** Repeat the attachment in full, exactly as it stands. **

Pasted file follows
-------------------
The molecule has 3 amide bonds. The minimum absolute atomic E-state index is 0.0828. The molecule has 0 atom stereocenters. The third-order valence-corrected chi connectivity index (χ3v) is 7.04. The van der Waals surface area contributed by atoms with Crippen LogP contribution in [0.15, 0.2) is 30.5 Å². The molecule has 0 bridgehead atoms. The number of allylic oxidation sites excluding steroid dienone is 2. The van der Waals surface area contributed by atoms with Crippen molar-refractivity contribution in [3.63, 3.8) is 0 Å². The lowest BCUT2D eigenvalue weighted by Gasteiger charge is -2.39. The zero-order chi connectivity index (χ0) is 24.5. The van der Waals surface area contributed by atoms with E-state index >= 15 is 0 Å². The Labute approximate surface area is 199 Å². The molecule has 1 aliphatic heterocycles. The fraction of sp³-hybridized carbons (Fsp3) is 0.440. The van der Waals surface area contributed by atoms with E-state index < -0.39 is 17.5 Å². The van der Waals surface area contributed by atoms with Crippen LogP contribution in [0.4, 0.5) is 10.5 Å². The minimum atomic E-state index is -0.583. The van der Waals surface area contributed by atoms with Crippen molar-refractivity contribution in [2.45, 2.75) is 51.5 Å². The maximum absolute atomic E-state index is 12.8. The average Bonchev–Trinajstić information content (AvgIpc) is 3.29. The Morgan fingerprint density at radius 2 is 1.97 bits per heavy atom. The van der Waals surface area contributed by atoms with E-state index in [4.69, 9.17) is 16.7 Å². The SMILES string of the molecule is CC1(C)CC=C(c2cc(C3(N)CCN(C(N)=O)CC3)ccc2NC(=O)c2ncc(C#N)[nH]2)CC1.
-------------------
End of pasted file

The molecule has 3 amide bonds. The minimum absolute atomic E-state index is 0.0828. The molecule has 0 atom stereocenters. The third-order valence-corrected chi connectivity index (χ3v) is 7.04. The van der Waals surface area contributed by atoms with Crippen LogP contribution in [0.15, 0.2) is 30.5 Å². The molecule has 0 bridgehead atoms. The number of allylic oxidation sites excluding steroid dienone is 2. The van der Waals surface area contributed by atoms with Crippen molar-refractivity contribution in [3.63, 3.8) is 0 Å². The lowest BCUT2D eigenvalue weighted by Gasteiger charge is -2.39. The zero-order chi connectivity index (χ0) is 24.5. The van der Waals surface area contributed by atoms with E-state index >= 15 is 0 Å². The Labute approximate surface area is 199 Å². The molecule has 1 aliphatic heterocycles. The fraction of sp³-hybridized carbons (Fsp3) is 0.440. The van der Waals surface area contributed by atoms with E-state index < -0.39 is 17.5 Å². The van der Waals surface area contributed by atoms with Crippen LogP contribution in [0.4, 0.5) is 10.5 Å². The minimum atomic E-state index is -0.583. The van der Waals surface area contributed by atoms with Crippen molar-refractivity contribution in [2.45, 2.75) is 51.5 Å². The maximum absolute atomic E-state index is 12.8. The average Bonchev–Trinajstić information content (AvgIpc) is 3.29. The Morgan fingerprint density at radius 2 is 1.97 bits per heavy atom. The van der Waals surface area contributed by atoms with E-state index in [4.69, 9.17) is 16.7 Å². The SMILES string of the molecule is CC1(C)CC=C(c2cc(C3(N)CCN(C(N)=O)CC3)ccc2NC(=O)c2ncc(C#N)[nH]2)CC1.